The innkeeper’s wife stormed out of the crowd, skirts swishing, shooting sharp glares at the men rushing through the cobbled thoroughfare.

“Don’t think I won’t tell your wives and mothers about your disgraceful conduct!” she screeched at their backs. “There should be a law against giving an audience to a public harlot!”

An iron fist clenched my heart. “Mrs. Martin?”

“What?” She whirled around, auburn locks falling from her bonnet.

“Are you talking about Shona Mulloy?”

Her thin lips twisted. “She’ll never be able to put on airs and graces, that one. Not after revealing the wanton hussy beneath that false piety!”

My pulse throbbed in my throat. Not waiting to ask any further questions, I broke into a run. The only cause for Shona to make a public spectacle was magic, and no one could stop it but me.

Hoots and cheers and roars exploded from the podium, louder than a clap of thunder, making me trip on a loose cobblestone. Splaying out my hands for balance, I slowed my steps. What in the name of all that was holy did I think I was doing? Father’s words echoed in my skull. Every encounter with a faerie increased the chance of being captured. The creature behind Shona’s shameless display could be one of the horsemen from that terrible Samhain night. What if he recognized me?

I brought my feet to an abrupt stop. After six years of moving from place to place, we had a mere week before the dense mist covering the coast of Bresail would clear. No merrow could lurk in the waters, calling people to their deaths with their enchanted music, and no kelpies would board the ship and attack. Father and I planned to gain passage on a ship to Hibernia, the land where holy men slew monsters to protect the innocent. Guilt crawled up my back and clung to my shoulders like the talons of a night hag. If I did anything to ruin our chance, Father’s sickness might not grant him another seven years

“Get ’em off!” cried one drunken reveler.

“What kind of lass can’t even undo her own corset?” shouted another.

Guffaws filled the air, and someone bellowed, “The pampered sort!”

My eyes widened. Before good sense could prevail, my feet pounded the cobblestones, and I reached the edge of the crowd. Pushing my way through the eager men, I caught a glimpse of the spectacle. The bodice of Shona’s dress hung around her waist like a shed skin, her breasts jutting out of her under-bust corset. She had hitched her skirts, revealing her thighs and glimpses of a thicket of mahogany, pubic hair.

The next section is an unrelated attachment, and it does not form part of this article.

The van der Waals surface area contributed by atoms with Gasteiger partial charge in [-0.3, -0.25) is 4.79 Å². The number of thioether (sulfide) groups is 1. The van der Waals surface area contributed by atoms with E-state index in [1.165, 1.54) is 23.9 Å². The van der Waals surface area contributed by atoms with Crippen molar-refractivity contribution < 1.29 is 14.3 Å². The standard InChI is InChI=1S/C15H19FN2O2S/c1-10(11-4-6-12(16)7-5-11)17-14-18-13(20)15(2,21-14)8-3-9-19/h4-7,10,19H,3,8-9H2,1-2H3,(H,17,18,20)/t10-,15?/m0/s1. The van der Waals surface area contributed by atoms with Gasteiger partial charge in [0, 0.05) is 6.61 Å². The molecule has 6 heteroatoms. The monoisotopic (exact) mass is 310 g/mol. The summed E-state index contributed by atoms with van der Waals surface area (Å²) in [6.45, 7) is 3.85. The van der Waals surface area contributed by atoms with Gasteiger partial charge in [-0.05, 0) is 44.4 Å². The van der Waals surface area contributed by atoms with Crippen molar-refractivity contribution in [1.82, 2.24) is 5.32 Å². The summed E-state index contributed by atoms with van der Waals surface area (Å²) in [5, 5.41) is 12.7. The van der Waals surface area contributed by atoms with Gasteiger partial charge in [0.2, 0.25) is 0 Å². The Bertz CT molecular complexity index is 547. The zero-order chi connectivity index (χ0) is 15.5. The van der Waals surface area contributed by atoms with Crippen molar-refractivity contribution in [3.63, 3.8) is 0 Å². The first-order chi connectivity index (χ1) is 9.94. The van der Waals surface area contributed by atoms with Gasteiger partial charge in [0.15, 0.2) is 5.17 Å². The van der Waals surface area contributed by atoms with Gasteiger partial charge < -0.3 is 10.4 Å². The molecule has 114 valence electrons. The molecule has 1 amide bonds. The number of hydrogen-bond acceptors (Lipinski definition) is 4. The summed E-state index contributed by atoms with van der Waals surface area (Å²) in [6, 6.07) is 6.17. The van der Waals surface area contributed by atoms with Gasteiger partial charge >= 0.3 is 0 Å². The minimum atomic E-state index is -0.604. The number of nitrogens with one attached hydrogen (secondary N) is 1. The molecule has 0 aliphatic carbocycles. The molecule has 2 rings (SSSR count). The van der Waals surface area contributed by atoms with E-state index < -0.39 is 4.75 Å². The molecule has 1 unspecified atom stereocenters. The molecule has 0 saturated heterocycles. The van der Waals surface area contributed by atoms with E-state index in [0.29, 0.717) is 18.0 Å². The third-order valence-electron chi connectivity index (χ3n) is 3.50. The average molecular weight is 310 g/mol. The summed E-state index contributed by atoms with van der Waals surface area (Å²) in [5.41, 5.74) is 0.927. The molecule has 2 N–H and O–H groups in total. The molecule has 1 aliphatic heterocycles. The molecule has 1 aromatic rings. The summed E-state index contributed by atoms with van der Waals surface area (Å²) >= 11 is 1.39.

“Higher!” screamed a drunkard.

Blood surged through my ears, dulling the men’s lascivious shouts. My jaw clenched so hard, it throbbed in time with my raging pulse. I turned my head away, understanding why Mrs Martin had been so incensed. No-one, not even Shona the gossip, deserved to be humiliated in such a fashion!

Using the bodies of the leering men as cover, I receded into the crowd and studied the men in the direction of her glazed stare. The usual village louts and ne’er do wells jostled each other about in the front, but one male stood out from the rabble. Not because his silk jacket was too fine for the village of Calafort, not because he was the only man remaining calm amidst the scandalous display, but because his face was devoid of features and did not even have a nose.

His eyes, fathomless tunnels of black, stared at her with a cold amusement. Around his unlit pipe, one corner of his lips curved into a whisper of a smile.

Gancanagh.

The word popped into the forefront of my mind. It came from the leather-bound book Father insisted that I study for hours every evening. The gancanagh was a silver-tongued, shapeshifter faerie who could morph into a woman’s heart’s desire and drive her into a frenzy of wantonness. While a gancanagh enjoyed sexual contact with women, what really nourished them was the ensuing despair he caused from withdrawing his affections and ruining her reputation.

Ostracized, isolated, and full of despair, his victim would commit suicide, providing him with a condemned soul upon which to feast.

“If you can’t manage the corset, open your legs and give us a good show!” bellowed the inn-keeper to a roar of drunken cheers.

Shona’s head lolled to the side, and she moaned. “Please… I need you!”

The gancanagh nodded, indicating for her to do as they said.

Disgust curdled my stomach, making me want to spit. That was as much as I could stand. Delving shaking fingers into my pocket, I gathered a heavy pinch of salt. It soaked up magic, rendering the attacks of many faeries useless.

Then, I put it under my tongue, suppressed a grimace, and pushed through the crowd, making sure not to look at the gancanagh.

“Shona Mulloy,” I shouted, making my voice as shrill as Mrs. Martin’s. “Your father would be ashamed of you!”

She ignored me, as I had expected. Those in the thrall of a gancanagh became powerless to do anything but his bidding. Her tongue darted out to wet her lips, and she hiked her skirts to her waist, eliciting ear-ringing catcalls.

“That’s a bushy tail if ever I saw one!” yelled a voice from within the crowd.